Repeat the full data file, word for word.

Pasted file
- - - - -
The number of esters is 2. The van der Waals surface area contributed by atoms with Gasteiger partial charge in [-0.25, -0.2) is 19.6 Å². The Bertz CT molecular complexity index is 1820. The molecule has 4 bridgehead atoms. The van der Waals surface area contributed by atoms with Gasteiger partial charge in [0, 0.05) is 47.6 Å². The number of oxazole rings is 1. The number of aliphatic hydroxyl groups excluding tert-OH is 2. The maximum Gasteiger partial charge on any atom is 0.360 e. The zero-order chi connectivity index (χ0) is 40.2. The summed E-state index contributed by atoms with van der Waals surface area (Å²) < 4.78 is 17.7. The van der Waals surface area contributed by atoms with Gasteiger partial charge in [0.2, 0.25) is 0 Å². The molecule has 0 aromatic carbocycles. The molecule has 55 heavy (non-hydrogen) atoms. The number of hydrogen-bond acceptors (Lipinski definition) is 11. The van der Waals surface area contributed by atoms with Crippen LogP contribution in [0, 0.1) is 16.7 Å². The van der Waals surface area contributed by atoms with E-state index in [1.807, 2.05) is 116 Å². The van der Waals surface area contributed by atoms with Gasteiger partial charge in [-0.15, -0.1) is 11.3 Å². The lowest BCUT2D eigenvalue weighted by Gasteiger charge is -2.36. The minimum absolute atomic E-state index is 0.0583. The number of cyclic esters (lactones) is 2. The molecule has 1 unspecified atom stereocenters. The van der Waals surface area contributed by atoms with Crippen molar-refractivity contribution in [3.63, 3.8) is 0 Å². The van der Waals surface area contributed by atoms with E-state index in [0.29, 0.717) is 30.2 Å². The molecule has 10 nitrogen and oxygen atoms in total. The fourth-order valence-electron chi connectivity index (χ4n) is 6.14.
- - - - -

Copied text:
The number of esters is 2. The van der Waals surface area contributed by atoms with Gasteiger partial charge in [-0.25, -0.2) is 19.6 Å². The Bertz CT molecular complexity index is 1820. The molecule has 4 bridgehead atoms. The van der Waals surface area contributed by atoms with Gasteiger partial charge in [0, 0.05) is 47.6 Å². The number of oxazole rings is 1. The number of aliphatic hydroxyl groups excluding tert-OH is 2. The maximum Gasteiger partial charge on any atom is 0.360 e. The zero-order chi connectivity index (χ0) is 40.2. The summed E-state index contributed by atoms with van der Waals surface area (Å²) < 4.78 is 17.7. The van der Waals surface area contributed by atoms with Gasteiger partial charge in [0.2, 0.25) is 0 Å². The molecule has 0 aromatic carbocycles. The molecule has 55 heavy (non-hydrogen) atoms. The number of hydrogen-bond acceptors (Lipinski definition) is 11. The van der Waals surface area contributed by atoms with Crippen LogP contribution in [0, 0.1) is 16.7 Å². The van der Waals surface area contributed by atoms with E-state index in [1.807, 2.05) is 116 Å². The van der Waals surface area contributed by atoms with Gasteiger partial charge in [-0.15, -0.1) is 11.3 Å². The lowest BCUT2D eigenvalue weighted by Gasteiger charge is -2.36. The minimum absolute atomic E-state index is 0.0583. The number of cyclic esters (lactones) is 2. The molecule has 1 unspecified atom stereocenters. The van der Waals surface area contributed by atoms with Crippen molar-refractivity contribution in [3.63, 3.8) is 0 Å². The van der Waals surface area contributed by atoms with E-state index in [0.29, 0.717) is 30.2 Å². The molecule has 10 nitrogen and oxygen atoms in total. The fourth-order valence-electron chi connectivity index (χ4n) is 6.14.